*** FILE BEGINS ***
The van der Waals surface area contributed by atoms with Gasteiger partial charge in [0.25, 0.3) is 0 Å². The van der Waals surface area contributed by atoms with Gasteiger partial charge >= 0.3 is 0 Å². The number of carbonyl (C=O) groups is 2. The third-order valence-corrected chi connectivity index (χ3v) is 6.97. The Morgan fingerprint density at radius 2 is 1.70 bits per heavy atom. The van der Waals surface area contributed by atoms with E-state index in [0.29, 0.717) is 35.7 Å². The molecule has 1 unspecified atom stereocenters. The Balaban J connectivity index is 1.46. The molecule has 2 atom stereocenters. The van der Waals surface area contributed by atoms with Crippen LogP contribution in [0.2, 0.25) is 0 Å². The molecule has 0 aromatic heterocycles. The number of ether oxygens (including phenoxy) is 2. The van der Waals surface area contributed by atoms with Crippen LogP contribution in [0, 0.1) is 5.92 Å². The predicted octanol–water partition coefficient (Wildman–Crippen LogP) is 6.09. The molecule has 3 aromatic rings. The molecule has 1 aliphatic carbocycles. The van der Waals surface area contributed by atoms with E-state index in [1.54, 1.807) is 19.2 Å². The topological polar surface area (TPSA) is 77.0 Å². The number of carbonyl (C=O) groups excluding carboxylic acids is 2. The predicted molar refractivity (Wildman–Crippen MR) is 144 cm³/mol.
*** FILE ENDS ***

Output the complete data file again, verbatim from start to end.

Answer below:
The van der Waals surface area contributed by atoms with Gasteiger partial charge in [0.25, 0.3) is 0 Å². The van der Waals surface area contributed by atoms with Gasteiger partial charge >= 0.3 is 0 Å². The number of carbonyl (C=O) groups is 2. The third-order valence-corrected chi connectivity index (χ3v) is 6.97. The Morgan fingerprint density at radius 2 is 1.70 bits per heavy atom. The van der Waals surface area contributed by atoms with E-state index in [0.29, 0.717) is 35.7 Å². The molecule has 1 unspecified atom stereocenters. The Balaban J connectivity index is 1.46. The molecule has 2 atom stereocenters. The van der Waals surface area contributed by atoms with Crippen LogP contribution in [0.2, 0.25) is 0 Å². The molecule has 0 aromatic heterocycles. The number of ether oxygens (including phenoxy) is 2. The van der Waals surface area contributed by atoms with Crippen LogP contribution in [0, 0.1) is 5.92 Å². The predicted octanol–water partition coefficient (Wildman–Crippen LogP) is 6.09. The molecule has 3 aromatic rings. The molecule has 1 aliphatic carbocycles. The van der Waals surface area contributed by atoms with E-state index in [1.54, 1.807) is 19.2 Å². The topological polar surface area (TPSA) is 77.0 Å². The number of carbonyl (C=O) groups excluding carboxylic acids is 2. The predicted molar refractivity (Wildman–Crippen MR) is 144 cm³/mol.